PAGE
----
Updated: Sep 30, 2021
North Carolina hunters have several million acres of public lands at their fingertips. TSN Outdoors profiles the ones they should take a long look at, by species.
With a growing human population of 11 million, North Carolina is changing from a rural state where access for hunting and fishing once was easy but now is shrinking.
So the value of public land where citizens may hunt, fish, hike, camp, photograph or watch wildlife increases daily.
Public areas where citizens may engage in these activities are called game lands. Statewide, they total 2.1 million acres and are managed by the N.C. Wildlife Resources Commission.
Meanwhile, 322,000 North Carolina residents own hunting licenses, and 25,000 non-residents visit the state to hunt. The total number of fishermen is around 1.525 million. Together, they spend $2 billion annually for their pasttimes, each expecting some bang for their outdoors bucks. Most don’t own private property, so game lands are left to supply these needs.
The following details some of North Carolina’s valuable game lands to outdoorsmen:
North Carolina hunters killed more than 5,200 deer on public-hunting areas around the state last season
Last season, hunters tagged 5,222 deer on game lands, 20% above the previous season, but well behind the record 7,135 deer tagged on public lands in 2007-08.
The bucks stop here, as far as public lands play out
Game-lands comparisons are difficult when considering access, whitetail numbers and hunting success. Hunting habitats are as different across the state as a sand dollar and a freshwater clam.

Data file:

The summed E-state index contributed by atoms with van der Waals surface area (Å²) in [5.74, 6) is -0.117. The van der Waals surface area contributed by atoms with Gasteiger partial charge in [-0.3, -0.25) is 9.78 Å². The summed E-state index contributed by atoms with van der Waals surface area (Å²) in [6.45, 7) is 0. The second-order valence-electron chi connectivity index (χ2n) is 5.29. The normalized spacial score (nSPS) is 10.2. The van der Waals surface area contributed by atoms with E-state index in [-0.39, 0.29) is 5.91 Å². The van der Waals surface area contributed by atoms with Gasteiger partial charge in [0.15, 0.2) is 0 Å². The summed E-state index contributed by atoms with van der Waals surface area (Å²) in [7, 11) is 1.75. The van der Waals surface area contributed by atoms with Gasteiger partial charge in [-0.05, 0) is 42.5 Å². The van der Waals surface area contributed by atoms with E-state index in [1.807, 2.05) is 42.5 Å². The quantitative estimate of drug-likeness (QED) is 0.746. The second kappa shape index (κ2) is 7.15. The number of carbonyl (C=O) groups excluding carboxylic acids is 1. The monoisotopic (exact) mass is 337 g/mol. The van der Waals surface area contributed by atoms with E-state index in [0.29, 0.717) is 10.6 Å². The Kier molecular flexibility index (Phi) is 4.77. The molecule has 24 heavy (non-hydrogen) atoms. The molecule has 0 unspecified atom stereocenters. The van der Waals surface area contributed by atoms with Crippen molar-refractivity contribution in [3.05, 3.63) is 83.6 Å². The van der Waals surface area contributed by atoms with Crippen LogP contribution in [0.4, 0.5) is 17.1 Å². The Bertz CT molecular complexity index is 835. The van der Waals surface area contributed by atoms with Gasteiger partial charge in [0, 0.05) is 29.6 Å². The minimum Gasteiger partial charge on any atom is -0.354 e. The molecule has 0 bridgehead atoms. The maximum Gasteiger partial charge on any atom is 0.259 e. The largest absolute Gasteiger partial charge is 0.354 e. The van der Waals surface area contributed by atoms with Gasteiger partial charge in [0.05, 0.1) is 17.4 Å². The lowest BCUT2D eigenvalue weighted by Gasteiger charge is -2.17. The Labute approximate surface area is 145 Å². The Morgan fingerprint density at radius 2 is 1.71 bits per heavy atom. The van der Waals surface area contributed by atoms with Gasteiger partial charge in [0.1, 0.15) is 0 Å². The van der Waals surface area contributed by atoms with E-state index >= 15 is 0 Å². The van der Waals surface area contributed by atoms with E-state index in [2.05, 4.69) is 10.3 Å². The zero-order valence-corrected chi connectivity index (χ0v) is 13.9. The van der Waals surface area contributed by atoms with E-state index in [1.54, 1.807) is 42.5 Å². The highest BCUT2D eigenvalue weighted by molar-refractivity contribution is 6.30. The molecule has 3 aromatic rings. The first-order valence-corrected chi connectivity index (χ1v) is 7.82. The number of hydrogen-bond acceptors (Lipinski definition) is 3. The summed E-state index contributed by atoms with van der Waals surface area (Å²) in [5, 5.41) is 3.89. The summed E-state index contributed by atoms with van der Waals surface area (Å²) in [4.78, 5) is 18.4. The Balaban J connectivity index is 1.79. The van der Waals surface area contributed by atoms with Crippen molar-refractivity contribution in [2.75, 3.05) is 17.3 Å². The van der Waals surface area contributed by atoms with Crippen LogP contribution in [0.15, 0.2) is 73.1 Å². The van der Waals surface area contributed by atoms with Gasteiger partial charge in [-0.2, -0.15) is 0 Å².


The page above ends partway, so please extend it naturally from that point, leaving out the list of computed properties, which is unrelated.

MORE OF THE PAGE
Nantahala, Pisgah National Forests
There’s little question that the Macon County section of the Nantahala National Forest, is
the best public-hunting area for deer in the western third of North Carolina.
“The Macon Ranger District has lots of wildlife openings including logging roads, power lines and openings at higher and lower elevations, sanctuaries and wilderness areas” said David Stewart, a biologist with the N.C. Wildlife Resources Commission.
Hunters took 200 deer of Macon County tracts that are part of the Nantahala National Forest last season. Three other counties weren’t far behind: Transylvania, Cherokee and Jackson.
The Nantahala National Forest covers about 530,000 acres. The Pisgah National Forest is slightly smaller, at around 512,000 acres. Slightly more accessible to hunters from the eastern two-thirds of the state, the Pisgah National Forest produced 111 deer last year in Madison County, 105 in Brunswick County and 81 in Burke County.
Butner-Falls of Neuse, Jordan Game Lands
These two game lands are mirror images, with good deer populations and large reservoirs at their centers. Together they cover approximately 26,000 acres just north and south of the Raleigh-Durham area, respectively.
Similar landscapes include mixed hardwood-pine forests surrounded by small farms and housing developments.
Annual deer kills at the two game lands have tracked evenly for years.
“Both game lands are excellent for deer,” said biologist Chris Baranski of the N.C. Wildlife Resources Commission. “Hunters shouldn’t have any trouble (finding whitetails). Everything is developed except the game lands, so deer concentrate inside a large expanse of undeveloped land.”
Croatan National Forest
The Croatan National Forest in Carteret, Craven and Jones counties in eastern North Carolinay offers a different experience with its pocosins, swamps and forests.
Last season, hunters tagged 331 deer on the national forest’s 162,247 acres, an increase of better than 20% over the previous season.
“Croatan is a popular place for deer hunting,” said Richie Clark, a Commission biologist.
Wildlife food plots include oats and rye near Pelletier and Long Point Landing. The Croatan has white oak ridges near the Havelock ferry terminal and large drainage areas reachable by boat at Bryce’s Creek and the White Oak River.
“Some of the biggest whitetail bucks in eastern North Carolina are killed (here) each season,” Clark said. “Most come out of Jones and Craven.”